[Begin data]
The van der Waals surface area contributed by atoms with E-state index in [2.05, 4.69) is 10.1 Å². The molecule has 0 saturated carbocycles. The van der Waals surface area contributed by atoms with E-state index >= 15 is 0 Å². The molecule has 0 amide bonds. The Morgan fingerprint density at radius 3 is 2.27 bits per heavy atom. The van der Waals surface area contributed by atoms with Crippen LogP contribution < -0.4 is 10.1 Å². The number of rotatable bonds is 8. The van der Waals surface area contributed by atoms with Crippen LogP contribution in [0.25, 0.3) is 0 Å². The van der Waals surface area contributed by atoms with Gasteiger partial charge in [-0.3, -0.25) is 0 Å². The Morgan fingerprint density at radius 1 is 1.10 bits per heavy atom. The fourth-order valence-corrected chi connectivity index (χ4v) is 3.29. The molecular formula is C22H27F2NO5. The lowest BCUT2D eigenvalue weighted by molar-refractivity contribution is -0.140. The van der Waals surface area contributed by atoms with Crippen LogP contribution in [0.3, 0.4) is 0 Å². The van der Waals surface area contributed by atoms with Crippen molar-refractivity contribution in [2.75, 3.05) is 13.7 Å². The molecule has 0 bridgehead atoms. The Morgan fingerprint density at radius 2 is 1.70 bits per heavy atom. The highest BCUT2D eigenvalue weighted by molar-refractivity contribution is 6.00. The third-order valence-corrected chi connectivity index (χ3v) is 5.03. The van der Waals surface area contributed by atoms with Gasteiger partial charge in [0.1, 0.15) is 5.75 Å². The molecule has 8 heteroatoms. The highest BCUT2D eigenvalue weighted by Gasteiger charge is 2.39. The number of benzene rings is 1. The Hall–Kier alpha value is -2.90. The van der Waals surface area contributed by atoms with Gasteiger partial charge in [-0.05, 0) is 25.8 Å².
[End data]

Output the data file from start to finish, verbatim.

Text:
The van der Waals surface area contributed by atoms with E-state index in [2.05, 4.69) is 10.1 Å². The molecule has 0 saturated carbocycles. The van der Waals surface area contributed by atoms with E-state index >= 15 is 0 Å². The molecule has 0 amide bonds. The Morgan fingerprint density at radius 3 is 2.27 bits per heavy atom. The van der Waals surface area contributed by atoms with Crippen LogP contribution < -0.4 is 10.1 Å². The number of rotatable bonds is 8. The van der Waals surface area contributed by atoms with Crippen LogP contribution in [0.25, 0.3) is 0 Å². The van der Waals surface area contributed by atoms with Gasteiger partial charge in [-0.3, -0.25) is 0 Å². The Morgan fingerprint density at radius 1 is 1.10 bits per heavy atom. The fourth-order valence-corrected chi connectivity index (χ4v) is 3.29. The molecular formula is C22H27F2NO5. The lowest BCUT2D eigenvalue weighted by molar-refractivity contribution is -0.140. The van der Waals surface area contributed by atoms with Crippen LogP contribution in [0.3, 0.4) is 0 Å². The van der Waals surface area contributed by atoms with Crippen molar-refractivity contribution in [2.75, 3.05) is 13.7 Å². The molecule has 0 bridgehead atoms. The Morgan fingerprint density at radius 2 is 1.70 bits per heavy atom. The highest BCUT2D eigenvalue weighted by molar-refractivity contribution is 6.00. The third-order valence-corrected chi connectivity index (χ3v) is 5.03. The van der Waals surface area contributed by atoms with Gasteiger partial charge in [0.1, 0.15) is 5.75 Å². The molecule has 8 heteroatoms. The highest BCUT2D eigenvalue weighted by Gasteiger charge is 2.39. The number of benzene rings is 1. The Hall–Kier alpha value is -2.90. The van der Waals surface area contributed by atoms with Gasteiger partial charge in [-0.05, 0) is 25.8 Å².